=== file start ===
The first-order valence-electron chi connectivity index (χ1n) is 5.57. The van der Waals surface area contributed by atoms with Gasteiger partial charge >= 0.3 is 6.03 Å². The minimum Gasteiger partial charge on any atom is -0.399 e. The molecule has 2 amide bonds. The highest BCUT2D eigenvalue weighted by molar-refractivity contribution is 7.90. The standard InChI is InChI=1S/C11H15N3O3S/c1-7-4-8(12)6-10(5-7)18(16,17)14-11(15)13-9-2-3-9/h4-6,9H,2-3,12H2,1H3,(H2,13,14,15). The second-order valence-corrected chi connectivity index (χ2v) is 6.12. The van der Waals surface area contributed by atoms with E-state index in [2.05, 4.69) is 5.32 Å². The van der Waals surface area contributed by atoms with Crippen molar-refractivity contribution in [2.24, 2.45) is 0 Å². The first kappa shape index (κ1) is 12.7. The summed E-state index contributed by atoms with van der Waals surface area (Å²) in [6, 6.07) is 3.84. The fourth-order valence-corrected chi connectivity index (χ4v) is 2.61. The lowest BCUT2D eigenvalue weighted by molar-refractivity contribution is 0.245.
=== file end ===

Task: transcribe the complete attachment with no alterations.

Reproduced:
The first-order valence-electron chi connectivity index (χ1n) is 5.57. The van der Waals surface area contributed by atoms with Gasteiger partial charge >= 0.3 is 6.03 Å². The minimum Gasteiger partial charge on any atom is -0.399 e. The molecule has 2 amide bonds. The highest BCUT2D eigenvalue weighted by molar-refractivity contribution is 7.90. The standard InChI is InChI=1S/C11H15N3O3S/c1-7-4-8(12)6-10(5-7)18(16,17)14-11(15)13-9-2-3-9/h4-6,9H,2-3,12H2,1H3,(H2,13,14,15). The second-order valence-corrected chi connectivity index (χ2v) is 6.12. The van der Waals surface area contributed by atoms with E-state index in [2.05, 4.69) is 5.32 Å². The van der Waals surface area contributed by atoms with Crippen molar-refractivity contribution in [2.24, 2.45) is 0 Å². The first kappa shape index (κ1) is 12.7. The summed E-state index contributed by atoms with van der Waals surface area (Å²) in [6, 6.07) is 3.84. The fourth-order valence-corrected chi connectivity index (χ4v) is 2.61. The lowest BCUT2D eigenvalue weighted by molar-refractivity contribution is 0.245.